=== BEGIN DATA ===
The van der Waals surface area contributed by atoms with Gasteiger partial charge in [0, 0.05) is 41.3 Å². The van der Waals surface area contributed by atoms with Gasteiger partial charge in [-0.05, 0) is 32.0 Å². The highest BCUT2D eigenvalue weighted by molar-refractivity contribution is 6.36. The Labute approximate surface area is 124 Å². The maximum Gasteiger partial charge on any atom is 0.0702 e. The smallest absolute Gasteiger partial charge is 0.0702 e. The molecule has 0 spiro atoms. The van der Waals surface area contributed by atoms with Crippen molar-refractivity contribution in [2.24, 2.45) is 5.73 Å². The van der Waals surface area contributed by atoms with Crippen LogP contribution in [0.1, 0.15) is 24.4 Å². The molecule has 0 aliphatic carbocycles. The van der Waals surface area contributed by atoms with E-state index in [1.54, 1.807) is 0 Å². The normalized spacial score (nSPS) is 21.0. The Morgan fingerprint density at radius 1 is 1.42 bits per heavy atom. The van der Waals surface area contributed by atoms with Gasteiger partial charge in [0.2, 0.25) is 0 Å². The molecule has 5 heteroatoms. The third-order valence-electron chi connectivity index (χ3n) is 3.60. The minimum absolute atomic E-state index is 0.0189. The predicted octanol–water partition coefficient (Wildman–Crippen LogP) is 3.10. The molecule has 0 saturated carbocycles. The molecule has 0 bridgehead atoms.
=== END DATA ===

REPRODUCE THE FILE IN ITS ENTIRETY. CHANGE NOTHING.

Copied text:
The van der Waals surface area contributed by atoms with Gasteiger partial charge in [0, 0.05) is 41.3 Å². The van der Waals surface area contributed by atoms with Gasteiger partial charge in [-0.05, 0) is 32.0 Å². The highest BCUT2D eigenvalue weighted by molar-refractivity contribution is 6.36. The Labute approximate surface area is 124 Å². The maximum Gasteiger partial charge on any atom is 0.0702 e. The smallest absolute Gasteiger partial charge is 0.0702 e. The molecule has 0 spiro atoms. The van der Waals surface area contributed by atoms with Crippen molar-refractivity contribution in [2.24, 2.45) is 5.73 Å². The van der Waals surface area contributed by atoms with Crippen LogP contribution in [0.1, 0.15) is 24.4 Å². The molecule has 0 aliphatic carbocycles. The van der Waals surface area contributed by atoms with E-state index in [1.54, 1.807) is 0 Å². The normalized spacial score (nSPS) is 21.0. The Morgan fingerprint density at radius 1 is 1.42 bits per heavy atom. The van der Waals surface area contributed by atoms with Gasteiger partial charge in [0.2, 0.25) is 0 Å². The molecule has 5 heteroatoms. The third-order valence-electron chi connectivity index (χ3n) is 3.60. The minimum absolute atomic E-state index is 0.0189. The predicted octanol–water partition coefficient (Wildman–Crippen LogP) is 3.10. The molecule has 0 saturated carbocycles. The molecule has 0 bridgehead atoms.